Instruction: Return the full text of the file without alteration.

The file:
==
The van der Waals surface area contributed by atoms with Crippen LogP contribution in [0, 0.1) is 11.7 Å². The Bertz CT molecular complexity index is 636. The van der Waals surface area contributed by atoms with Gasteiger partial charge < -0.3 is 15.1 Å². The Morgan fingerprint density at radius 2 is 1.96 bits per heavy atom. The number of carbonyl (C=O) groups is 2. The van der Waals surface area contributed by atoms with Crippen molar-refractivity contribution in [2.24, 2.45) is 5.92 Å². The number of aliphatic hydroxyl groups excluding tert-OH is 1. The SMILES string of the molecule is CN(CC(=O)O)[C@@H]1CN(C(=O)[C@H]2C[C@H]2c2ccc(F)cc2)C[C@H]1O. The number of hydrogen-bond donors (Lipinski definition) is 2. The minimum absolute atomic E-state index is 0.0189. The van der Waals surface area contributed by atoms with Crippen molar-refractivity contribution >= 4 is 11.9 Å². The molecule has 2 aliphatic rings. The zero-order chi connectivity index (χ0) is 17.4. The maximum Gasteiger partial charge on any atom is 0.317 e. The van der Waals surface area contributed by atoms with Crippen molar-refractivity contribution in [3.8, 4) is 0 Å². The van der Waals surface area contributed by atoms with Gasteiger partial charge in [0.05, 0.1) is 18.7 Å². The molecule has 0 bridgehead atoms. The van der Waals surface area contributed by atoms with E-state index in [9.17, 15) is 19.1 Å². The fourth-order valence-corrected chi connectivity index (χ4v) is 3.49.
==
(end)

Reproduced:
The van der Waals surface area contributed by atoms with Crippen LogP contribution in [0, 0.1) is 11.7 Å². The Bertz CT molecular complexity index is 636. The van der Waals surface area contributed by atoms with Gasteiger partial charge < -0.3 is 15.1 Å². The Morgan fingerprint density at radius 2 is 1.96 bits per heavy atom. The number of carbonyl (C=O) groups is 2. The van der Waals surface area contributed by atoms with Crippen molar-refractivity contribution in [2.24, 2.45) is 5.92 Å². The number of aliphatic hydroxyl groups excluding tert-OH is 1. The SMILES string of the molecule is CN(CC(=O)O)[C@@H]1CN(C(=O)[C@H]2C[C@H]2c2ccc(F)cc2)C[C@H]1O. The number of hydrogen-bond donors (Lipinski definition) is 2. The minimum absolute atomic E-state index is 0.0189. The van der Waals surface area contributed by atoms with Crippen molar-refractivity contribution >= 4 is 11.9 Å². The molecule has 2 aliphatic rings. The zero-order chi connectivity index (χ0) is 17.4. The maximum Gasteiger partial charge on any atom is 0.317 e. The van der Waals surface area contributed by atoms with Crippen molar-refractivity contribution in [3.8, 4) is 0 Å². The van der Waals surface area contributed by atoms with Gasteiger partial charge in [0.05, 0.1) is 18.7 Å². The molecule has 0 bridgehead atoms. The van der Waals surface area contributed by atoms with E-state index in [9.17, 15) is 19.1 Å². The fourth-order valence-corrected chi connectivity index (χ4v) is 3.49.